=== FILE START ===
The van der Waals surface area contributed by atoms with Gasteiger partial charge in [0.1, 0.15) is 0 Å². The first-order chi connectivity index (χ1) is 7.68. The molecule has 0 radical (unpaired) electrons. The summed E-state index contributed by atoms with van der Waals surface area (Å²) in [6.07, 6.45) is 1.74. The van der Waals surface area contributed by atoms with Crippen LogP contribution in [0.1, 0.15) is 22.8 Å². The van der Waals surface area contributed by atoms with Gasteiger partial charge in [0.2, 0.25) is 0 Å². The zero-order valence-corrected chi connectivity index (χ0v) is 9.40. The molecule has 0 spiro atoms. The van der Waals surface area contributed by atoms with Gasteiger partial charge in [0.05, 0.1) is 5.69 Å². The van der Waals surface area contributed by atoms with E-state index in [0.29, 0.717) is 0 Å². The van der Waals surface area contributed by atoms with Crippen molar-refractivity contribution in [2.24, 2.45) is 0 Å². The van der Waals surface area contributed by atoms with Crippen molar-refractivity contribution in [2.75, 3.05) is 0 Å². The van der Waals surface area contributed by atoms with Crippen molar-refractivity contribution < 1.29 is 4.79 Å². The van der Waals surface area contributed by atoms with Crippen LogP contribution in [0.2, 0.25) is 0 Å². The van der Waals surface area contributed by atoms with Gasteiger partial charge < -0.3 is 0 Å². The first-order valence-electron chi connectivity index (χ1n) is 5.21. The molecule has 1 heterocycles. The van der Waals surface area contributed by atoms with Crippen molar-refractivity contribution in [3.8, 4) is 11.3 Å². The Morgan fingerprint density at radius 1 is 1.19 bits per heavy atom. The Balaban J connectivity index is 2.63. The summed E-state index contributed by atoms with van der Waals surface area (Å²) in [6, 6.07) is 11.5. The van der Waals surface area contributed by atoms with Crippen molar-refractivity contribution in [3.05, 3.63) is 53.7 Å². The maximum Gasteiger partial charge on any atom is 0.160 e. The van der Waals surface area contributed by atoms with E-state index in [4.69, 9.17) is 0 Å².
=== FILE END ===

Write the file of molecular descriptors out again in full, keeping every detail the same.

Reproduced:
The van der Waals surface area contributed by atoms with Gasteiger partial charge in [0.1, 0.15) is 0 Å². The first-order chi connectivity index (χ1) is 7.68. The molecule has 0 radical (unpaired) electrons. The summed E-state index contributed by atoms with van der Waals surface area (Å²) in [6.07, 6.45) is 1.74. The van der Waals surface area contributed by atoms with Crippen LogP contribution in [0.1, 0.15) is 22.8 Å². The van der Waals surface area contributed by atoms with Gasteiger partial charge in [0.2, 0.25) is 0 Å². The zero-order valence-corrected chi connectivity index (χ0v) is 9.40. The molecule has 0 spiro atoms. The van der Waals surface area contributed by atoms with Gasteiger partial charge in [0.05, 0.1) is 5.69 Å². The van der Waals surface area contributed by atoms with E-state index in [0.29, 0.717) is 0 Å². The van der Waals surface area contributed by atoms with Crippen molar-refractivity contribution in [2.24, 2.45) is 0 Å². The van der Waals surface area contributed by atoms with Crippen molar-refractivity contribution in [2.75, 3.05) is 0 Å². The van der Waals surface area contributed by atoms with Crippen molar-refractivity contribution < 1.29 is 4.79 Å². The van der Waals surface area contributed by atoms with Crippen LogP contribution in [0.2, 0.25) is 0 Å². The van der Waals surface area contributed by atoms with Gasteiger partial charge < -0.3 is 0 Å². The first-order valence-electron chi connectivity index (χ1n) is 5.21. The molecule has 1 heterocycles. The van der Waals surface area contributed by atoms with Crippen molar-refractivity contribution in [3.8, 4) is 11.3 Å². The Morgan fingerprint density at radius 1 is 1.19 bits per heavy atom. The Balaban J connectivity index is 2.63. The summed E-state index contributed by atoms with van der Waals surface area (Å²) in [6, 6.07) is 11.5. The van der Waals surface area contributed by atoms with Crippen molar-refractivity contribution in [3.05, 3.63) is 53.7 Å². The maximum Gasteiger partial charge on any atom is 0.160 e. The van der Waals surface area contributed by atoms with E-state index in [4.69, 9.17) is 0 Å².